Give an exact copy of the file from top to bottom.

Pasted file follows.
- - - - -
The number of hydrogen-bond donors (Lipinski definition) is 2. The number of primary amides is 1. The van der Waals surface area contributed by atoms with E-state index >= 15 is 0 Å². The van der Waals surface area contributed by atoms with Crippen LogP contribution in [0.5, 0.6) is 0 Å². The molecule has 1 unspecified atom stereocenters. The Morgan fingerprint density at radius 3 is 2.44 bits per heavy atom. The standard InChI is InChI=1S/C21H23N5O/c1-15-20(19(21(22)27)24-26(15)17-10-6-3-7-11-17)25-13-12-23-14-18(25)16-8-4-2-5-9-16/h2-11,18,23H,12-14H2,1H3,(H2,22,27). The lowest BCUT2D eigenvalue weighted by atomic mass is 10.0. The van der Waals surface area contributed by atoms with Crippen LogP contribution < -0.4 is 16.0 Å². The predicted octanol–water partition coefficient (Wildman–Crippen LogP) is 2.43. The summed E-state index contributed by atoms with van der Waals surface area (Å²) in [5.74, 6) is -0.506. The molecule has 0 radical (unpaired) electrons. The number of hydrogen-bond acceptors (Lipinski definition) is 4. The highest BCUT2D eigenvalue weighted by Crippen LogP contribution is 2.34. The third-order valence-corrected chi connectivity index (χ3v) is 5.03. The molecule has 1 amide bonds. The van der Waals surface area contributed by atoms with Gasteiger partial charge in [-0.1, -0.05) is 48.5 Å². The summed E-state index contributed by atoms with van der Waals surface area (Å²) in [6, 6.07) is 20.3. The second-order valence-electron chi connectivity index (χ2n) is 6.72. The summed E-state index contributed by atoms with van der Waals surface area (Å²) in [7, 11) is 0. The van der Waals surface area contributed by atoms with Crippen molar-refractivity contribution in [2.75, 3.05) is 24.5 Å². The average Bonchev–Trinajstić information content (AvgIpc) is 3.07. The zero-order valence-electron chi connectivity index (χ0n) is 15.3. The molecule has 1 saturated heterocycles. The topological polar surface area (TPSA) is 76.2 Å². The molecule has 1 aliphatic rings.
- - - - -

The number of hydrogen-bond donors (Lipinski definition) is 2. The number of primary amides is 1. The van der Waals surface area contributed by atoms with E-state index >= 15 is 0 Å². The van der Waals surface area contributed by atoms with Crippen LogP contribution in [0.5, 0.6) is 0 Å². The molecule has 1 unspecified atom stereocenters. The Morgan fingerprint density at radius 3 is 2.44 bits per heavy atom. The standard InChI is InChI=1S/C21H23N5O/c1-15-20(19(21(22)27)24-26(15)17-10-6-3-7-11-17)25-13-12-23-14-18(25)16-8-4-2-5-9-16/h2-11,18,23H,12-14H2,1H3,(H2,22,27). The lowest BCUT2D eigenvalue weighted by atomic mass is 10.0. The van der Waals surface area contributed by atoms with Crippen LogP contribution < -0.4 is 16.0 Å². The predicted octanol–water partition coefficient (Wildman–Crippen LogP) is 2.43. The summed E-state index contributed by atoms with van der Waals surface area (Å²) in [5.74, 6) is -0.506. The molecule has 0 radical (unpaired) electrons. The number of hydrogen-bond acceptors (Lipinski definition) is 4. The highest BCUT2D eigenvalue weighted by Crippen LogP contribution is 2.34. The third-order valence-corrected chi connectivity index (χ3v) is 5.03. The molecule has 1 amide bonds. The van der Waals surface area contributed by atoms with Gasteiger partial charge in [-0.1, -0.05) is 48.5 Å². The summed E-state index contributed by atoms with van der Waals surface area (Å²) in [6, 6.07) is 20.3. The second-order valence-electron chi connectivity index (χ2n) is 6.72. The summed E-state index contributed by atoms with van der Waals surface area (Å²) in [7, 11) is 0. The van der Waals surface area contributed by atoms with Crippen molar-refractivity contribution in [2.75, 3.05) is 24.5 Å². The average Bonchev–Trinajstić information content (AvgIpc) is 3.07. The zero-order valence-electron chi connectivity index (χ0n) is 15.3. The molecule has 1 saturated heterocycles. The topological polar surface area (TPSA) is 76.2 Å². The molecule has 1 aliphatic rings.